By Joel Warner
By Michael Roberts
By Alan Prendergast
By Michael Roberts
By Michael Roberts
By Amber Taufen
By Patricia Calhoun
By William Breathes
For themselves, Charlie and M.L. erected a modernistic, tri-level, six-bedroom, six-bathroom house high above Moab with a glorious view of the desert and mountains. The clock on the mantel was set at 5:05 p.m. It was always cocktail hour.
After first boning up on art books, they visited the Louvre. In fact, says Sue Brown, "they took Europe by storm."
And Africa. And South America. And the rest of the world.
"Yeah," M.L. recalled, "we were jetsetters before there were any jets."
They took the boys with them, too. But they also yanked them out of the overcrowded, understaffed Moab schools and sent them to military school in Texas for their education.
And Charlie continued to work. He wanted to find more, do more. He flew to New York, L.A. and Chicago for business meetings. He still spent time in the field, but he increasingly found himself surrounded not by rocks, but by lawyers and accountants.
Others had their hands out, too. Maxine Steen Boyd says her brother is "the most honest person I have ever met." But she adds, "We were not raised as businesspeople."
Charlie still tried to get by on handshakes. Although cantankerous, he also was generous. And he believed every hard-luck story he heard.
"I've always had a good sense of character," M.L. recalled. "I can tell in a very short while. But Charles just loved everybody. All they had to do was pat him on the back and tell him how great he was and say, 'Can you let me have about $50,000, Charlie?' He loved them all."
Grinning, Charlie added, "I was taken by all of them, too."
"He was entirely too trusting," says a longtime friend of the Steens who asks not to be identified. "He created a number of millionaires. He believed what people told him, and it isn't possible to do so.
"Charlie wouldn't have survived ten minutes in the business world today. By no means was he dumb. But he was trusting of people who didn't deserve it."
Lots of people partied at the Steens' expense. On one anniversary of Discovery Day, a crowd of 8,000 descended on Moab for an all-day celebration. And the house on the hill was the scene of numerous get-togethers, often with bands playing poolside while guests oohed and aahed over Utah's beautiful sunsets. One night the company filming Warlock--Hollywood crews often shot Westerns in the area--was invited to the Steens' for an already scheduled party. Director Edward Dmytryk warned the cast and crew not to drink because they had to start work at five the next morning.
"Well, they all came, including Dmytryk," M.L. recalled. "But the only one who drank was Henry Fonda. That, Dorothy Malone told me, was because he was so established as a great actor that even Dmytryk was very cautious around him. So ol' Hank got stoned out of his mind, and I went upstairs for something--I went into the kitchen, I don't know what for--and he and two or three other people were sitting at the kitchen bar, and he fell on the floor, just flat on his back. And he just laughed! I said to him, 'Oh, hey, you should have let your stuntman take that fall.' And he just laughed some more. God, he had the most beautiful blue eyes I've ever seen. But whenever I think of him, he's lying on the floor, just laughing."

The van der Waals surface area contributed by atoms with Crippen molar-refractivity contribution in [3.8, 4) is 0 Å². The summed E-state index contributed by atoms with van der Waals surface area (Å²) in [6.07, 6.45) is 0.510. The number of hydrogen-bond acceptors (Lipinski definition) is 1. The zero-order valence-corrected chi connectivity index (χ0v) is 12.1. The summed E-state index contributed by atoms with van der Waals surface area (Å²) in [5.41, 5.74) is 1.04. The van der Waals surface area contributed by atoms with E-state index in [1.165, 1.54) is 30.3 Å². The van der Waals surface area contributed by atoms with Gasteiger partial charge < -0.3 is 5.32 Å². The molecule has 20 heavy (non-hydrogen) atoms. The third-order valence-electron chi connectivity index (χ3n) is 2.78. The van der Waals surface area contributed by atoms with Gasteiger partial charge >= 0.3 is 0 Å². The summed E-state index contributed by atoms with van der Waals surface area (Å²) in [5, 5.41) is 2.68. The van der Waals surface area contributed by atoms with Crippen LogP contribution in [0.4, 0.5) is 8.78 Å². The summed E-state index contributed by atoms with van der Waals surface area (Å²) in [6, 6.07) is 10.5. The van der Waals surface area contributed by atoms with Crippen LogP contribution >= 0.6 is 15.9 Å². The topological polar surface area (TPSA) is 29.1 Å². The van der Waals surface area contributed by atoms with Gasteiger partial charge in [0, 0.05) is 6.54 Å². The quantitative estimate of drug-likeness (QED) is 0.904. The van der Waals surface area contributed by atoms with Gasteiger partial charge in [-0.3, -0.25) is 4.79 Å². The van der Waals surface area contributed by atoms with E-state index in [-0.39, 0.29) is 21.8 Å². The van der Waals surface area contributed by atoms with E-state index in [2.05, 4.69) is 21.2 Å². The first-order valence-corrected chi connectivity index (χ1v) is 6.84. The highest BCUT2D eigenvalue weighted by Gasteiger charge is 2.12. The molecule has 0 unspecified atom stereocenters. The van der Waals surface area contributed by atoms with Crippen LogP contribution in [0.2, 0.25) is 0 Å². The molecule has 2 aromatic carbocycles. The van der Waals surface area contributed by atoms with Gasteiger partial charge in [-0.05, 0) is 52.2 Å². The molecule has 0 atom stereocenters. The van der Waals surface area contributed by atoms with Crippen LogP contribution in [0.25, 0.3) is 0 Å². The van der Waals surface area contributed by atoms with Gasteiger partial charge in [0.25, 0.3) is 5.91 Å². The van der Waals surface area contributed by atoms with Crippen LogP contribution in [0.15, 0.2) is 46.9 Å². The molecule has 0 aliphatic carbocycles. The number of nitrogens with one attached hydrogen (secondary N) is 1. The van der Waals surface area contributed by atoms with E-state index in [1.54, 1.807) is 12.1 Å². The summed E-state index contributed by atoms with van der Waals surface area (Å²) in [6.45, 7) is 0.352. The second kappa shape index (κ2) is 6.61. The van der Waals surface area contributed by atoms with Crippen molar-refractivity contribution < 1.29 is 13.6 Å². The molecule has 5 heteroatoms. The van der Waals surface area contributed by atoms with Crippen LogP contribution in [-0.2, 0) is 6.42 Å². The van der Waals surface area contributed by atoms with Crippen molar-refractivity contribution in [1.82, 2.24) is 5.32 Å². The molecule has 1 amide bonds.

Charlie and M.L. both knew how to laugh, too, but Charlie's ornery side flared up often. He may have been trusting, but he was also very opinionated. And cocky as hell.
In November 1958 he was invited back to the Texas College of Mines to receive the Outstanding Student Award at the homecoming banquet. The school was now called Texas Western College, and Charlie just couldn't accept that.
"I know the proper way in which to accept this award," he told the sizable crowd. "I am expected to say 'thank you' and sit down. However, inasmuch as I did not seek this award, and as Dean Thomas reminded me last night that I was the only son of a bitch he knew who had made a career at being one and was a success as a result, you need not expect the proper response."
Charlie then laced into the El Paso Chamber of Commerce and the university administration for changing the character of the school from a mining college into a more general liberal-arts institution. He derided some of the courses in the college catalogue, like baton twirling and public relations, and sarcastically suggested a few more, including "Beer Guzzling, a course in how to chug-a-lug beer out of a gallon pitcher without getting a permanent crease on the bridge of your nose."
Saying he rejected "the badge of the neither-fish-nor-fowl institution that now exists in El Paso," Charlie added, "this son of a bitch previously mentioned at 39 years of age is a living legend of the uranium boom that he helped create, a boom that raised the U.S.A. from a 'have not' nation to a number-one position in uranium reserves of the world. Whether he dies a multi-millionaire or a broken-down, ragged-ass, prospecting tramp, his place in the mining history of our country is secure. History, if true, will show he graduated from the Texas College of Mines."